Wade Echard Mainer (April 21, 1907 – September 12, 2011)[1] was an American country singer and banjoist. With his band, the Sons of the Mountaineers, he is credited with bridging the gap between old-time mountain music and Bluegrass and is sometimes called the “Grandfather of Bluegrass.” In addition, he innovated a two-finger banjo fingerpicking style, which was a precursor to modern three-finger bluegrass styles.

Originally from North Carolina, Mainer’s main influences came from the mountain music of his family. In a career that began in 1934 and spanned almost six decades, Mainer transitioned from being a member of his brother’s band into the founder of his own ensemble, the Sons of the Mountaineers, with whom he performed until 1953, when he became more deeply involved with his Christianity and left the music industry.

After working at a General Motors factory and attending gospel revivals, Mainer was convinced that he should restart his career as a Christian gospel musician and began to tour with his wife in this capacity. He continued to release albums until 1993.
Mainer was born near Weaverville, North Carolina, on a mountain farm in Buncombe County on April 21, 1907. His family was poor during his childhood and they lived in a log cabin in the Blue Ridge Mountains. Mainer credited his father who was, in Mainer’s words, “a good singer – real stout voice”, as of one of his influences. During his career as a musical artist, Mainer would perform many of the old songs that he had heard from his father.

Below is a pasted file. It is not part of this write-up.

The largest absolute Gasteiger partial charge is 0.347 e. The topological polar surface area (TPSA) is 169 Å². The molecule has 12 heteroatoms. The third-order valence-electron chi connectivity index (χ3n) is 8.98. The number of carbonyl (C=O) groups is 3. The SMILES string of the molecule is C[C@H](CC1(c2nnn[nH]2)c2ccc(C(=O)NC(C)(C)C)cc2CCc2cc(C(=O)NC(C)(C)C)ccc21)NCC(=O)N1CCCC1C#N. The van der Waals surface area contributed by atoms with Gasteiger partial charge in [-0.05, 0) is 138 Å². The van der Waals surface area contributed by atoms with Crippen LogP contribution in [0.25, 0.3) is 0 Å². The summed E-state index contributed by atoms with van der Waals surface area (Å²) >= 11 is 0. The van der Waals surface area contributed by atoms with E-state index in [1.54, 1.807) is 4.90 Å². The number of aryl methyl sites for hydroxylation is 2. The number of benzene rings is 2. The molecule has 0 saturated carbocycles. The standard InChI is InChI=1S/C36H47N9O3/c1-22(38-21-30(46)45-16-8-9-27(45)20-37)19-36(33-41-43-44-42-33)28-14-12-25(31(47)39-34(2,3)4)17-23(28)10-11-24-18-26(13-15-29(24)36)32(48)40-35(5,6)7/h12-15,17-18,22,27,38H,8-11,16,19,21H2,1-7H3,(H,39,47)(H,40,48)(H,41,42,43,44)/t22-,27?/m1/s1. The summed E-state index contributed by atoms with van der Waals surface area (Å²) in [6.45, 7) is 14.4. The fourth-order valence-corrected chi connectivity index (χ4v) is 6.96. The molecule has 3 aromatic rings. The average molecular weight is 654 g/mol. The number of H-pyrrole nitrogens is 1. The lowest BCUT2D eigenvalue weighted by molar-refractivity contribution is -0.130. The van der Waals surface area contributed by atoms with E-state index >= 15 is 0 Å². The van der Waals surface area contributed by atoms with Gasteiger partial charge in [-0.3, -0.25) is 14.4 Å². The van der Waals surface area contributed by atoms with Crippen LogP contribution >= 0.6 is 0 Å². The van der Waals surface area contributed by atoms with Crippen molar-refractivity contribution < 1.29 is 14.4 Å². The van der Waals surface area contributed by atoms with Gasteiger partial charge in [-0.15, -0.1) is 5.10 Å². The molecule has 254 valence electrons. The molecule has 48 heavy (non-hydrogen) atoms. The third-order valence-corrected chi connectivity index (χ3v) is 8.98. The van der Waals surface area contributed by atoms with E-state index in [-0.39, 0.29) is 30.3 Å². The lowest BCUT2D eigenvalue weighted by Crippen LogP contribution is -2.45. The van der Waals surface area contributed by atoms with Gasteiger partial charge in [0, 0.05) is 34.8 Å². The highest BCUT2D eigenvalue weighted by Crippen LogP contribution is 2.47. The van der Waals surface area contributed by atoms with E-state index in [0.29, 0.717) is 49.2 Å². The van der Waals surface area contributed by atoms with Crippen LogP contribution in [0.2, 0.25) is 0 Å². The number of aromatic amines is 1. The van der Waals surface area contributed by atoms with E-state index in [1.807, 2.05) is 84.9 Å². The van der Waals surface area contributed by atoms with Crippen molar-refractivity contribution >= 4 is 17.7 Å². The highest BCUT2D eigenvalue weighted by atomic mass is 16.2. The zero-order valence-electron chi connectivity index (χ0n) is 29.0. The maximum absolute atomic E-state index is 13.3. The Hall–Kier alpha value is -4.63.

Mainer grew up listening to traditional mountain music and was largely influenced by his brother-in-law Roscoe Banks. He first learned to play the banjo at square dances, where he would pick up instruments left by performers and practice on them.

After moving to Concord, North Carolina and working in a series of jobs at cotton mills, he became a part of his brother J.E.’s band, known as J. E. Mainer’s Mountaineers. His entry into the band in 1934 marked the beginning of a nearly six-decade career in music. J.E. played the fiddle while Wade performed on the banjo for the string band, and they played at fiddlers’ conventions and other gatherings.

Mainer married Julia Mae Brown at the end of 1937, shortly after forming his own band. Brown was a singer and guitarist popularly know at the time as Hillbilly Lilly. She had performed from 1935 until 1937 at WSJS Radio in Winston-Salem. Brown is considered to be a pioneering female musical artist and later joined Mainer during his performances.

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